“Fear is a good thing, and I use it to drive me,” he said. “I’m not somebody that looks at a challenge of any kind and say, ‘That can defeat me. What if I fail? What could defeat me?’ I’m always somebody that looks at the positives and says, ‘What if I succeed? What if I’m able to go and take this mammoth of a show and succeed at what I’m trying to accomplish on the biggest stage and the biggest night of the year for Hollywood?’ It doesn’t mean I’m naive to the challenge, but I knew [the pressure] was coming, and it is what I signed up for.”

The Oscars is not without its faults, either. As relayed by Insider in February 2021, 89% of nominees have been white over the last decade. In 2015, the #OscarsSoWhite movement was born after no people of color were nominated in the top four acting categories. It has been over 15 years since a Black man has won in the best actor category and 20 years since Halle Berry won best actress. In the show’s 94 years, no Black filmmaker has ever won best director.

“I don’t have any control over the winners as the show’s producer,” Packer said. “But I definitely want to see more diversity and more viewpoints and perspectives showcased within that group of people we lift on the highest level. On the show stage, which I do have control over this year, I want to make sure that it looks and feels like the world. I don’t think you have to be overtly political in the way you position a show like this. The show just needs to be true to the world at large. It just needs the true diversity of our global society.”

Packer’s journey to the Academy Awards stage began at a place where an excess of Black talent is produced: an HBCU. Notable HBCU alum that have done well in Hollywood include Oprah Winfrey, Spike Lee, Samuel L. Jackson, Ruth E. Carter, Taraji P. Henson, Chadwick Boseman, Phylicia Rashad, and Terrence Jenkins. Packer attended Florida A&M University and is an avid HBCU advocate — so much so that he hosted the first-ever fireside chat with students from multiple HBCUs two weeks before the Oscars.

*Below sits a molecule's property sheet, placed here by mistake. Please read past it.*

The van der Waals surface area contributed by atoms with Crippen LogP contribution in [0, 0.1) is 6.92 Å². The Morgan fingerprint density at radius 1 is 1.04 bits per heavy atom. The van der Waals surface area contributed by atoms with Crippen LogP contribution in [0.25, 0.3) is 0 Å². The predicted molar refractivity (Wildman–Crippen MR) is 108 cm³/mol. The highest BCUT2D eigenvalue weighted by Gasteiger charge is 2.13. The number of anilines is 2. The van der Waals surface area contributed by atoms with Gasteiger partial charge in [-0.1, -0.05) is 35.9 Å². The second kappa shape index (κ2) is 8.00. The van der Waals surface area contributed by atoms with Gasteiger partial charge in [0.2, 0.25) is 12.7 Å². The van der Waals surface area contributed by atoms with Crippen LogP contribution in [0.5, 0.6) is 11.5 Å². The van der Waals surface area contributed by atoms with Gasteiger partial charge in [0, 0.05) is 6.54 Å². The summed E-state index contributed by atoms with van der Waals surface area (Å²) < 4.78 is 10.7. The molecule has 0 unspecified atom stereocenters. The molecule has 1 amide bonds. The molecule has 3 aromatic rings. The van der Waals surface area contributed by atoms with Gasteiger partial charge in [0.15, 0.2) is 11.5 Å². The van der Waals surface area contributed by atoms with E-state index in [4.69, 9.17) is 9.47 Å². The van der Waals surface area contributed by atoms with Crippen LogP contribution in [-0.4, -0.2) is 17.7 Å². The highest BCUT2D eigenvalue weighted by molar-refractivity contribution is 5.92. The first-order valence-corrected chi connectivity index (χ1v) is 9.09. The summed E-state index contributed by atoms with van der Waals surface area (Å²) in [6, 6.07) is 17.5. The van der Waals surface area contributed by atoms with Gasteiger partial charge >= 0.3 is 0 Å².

Despite taking interviews for over six hours of the day, Packer’s energy never lacked during the session. He answered questions from Clark Atlanta University alumna Tiffany Cross as well as the students who one day aspire to be of similar stature as him.

“I was just like [them]. I was sitting in classes at Florida A&M University dreaming about what’s my next move and what I was going to do,” Packer said. “And my career started making a movie with my partner Rob Hardy at the time on the campus of FAMU as a college sophomore. So that’s where it began, and it’s going pretty good. Now, we’re at the Oscars.”

“I would say to the next generation of HBCU folks, start where you are,” he continued. “There is nothing limiting you. The sky and literally your own imagination are where the limits are. Dream big and dream in color. Everything that I do and every success that I have, I wear that, I own that and feel that responsibility. The power is not in what Will Packer can do but how many people Will Packer can touch. The power is in the legacy.”

The 94th Academy Awards, hosted by Regina Hall, Wanda Sykes and Amy Schumer, will begin airing on ABC at 8 p.m. EST on Sunday. See all nominations here.

Sign up for our newsletter

Get on our list for weekly sports business, industry trends, interviews, and more.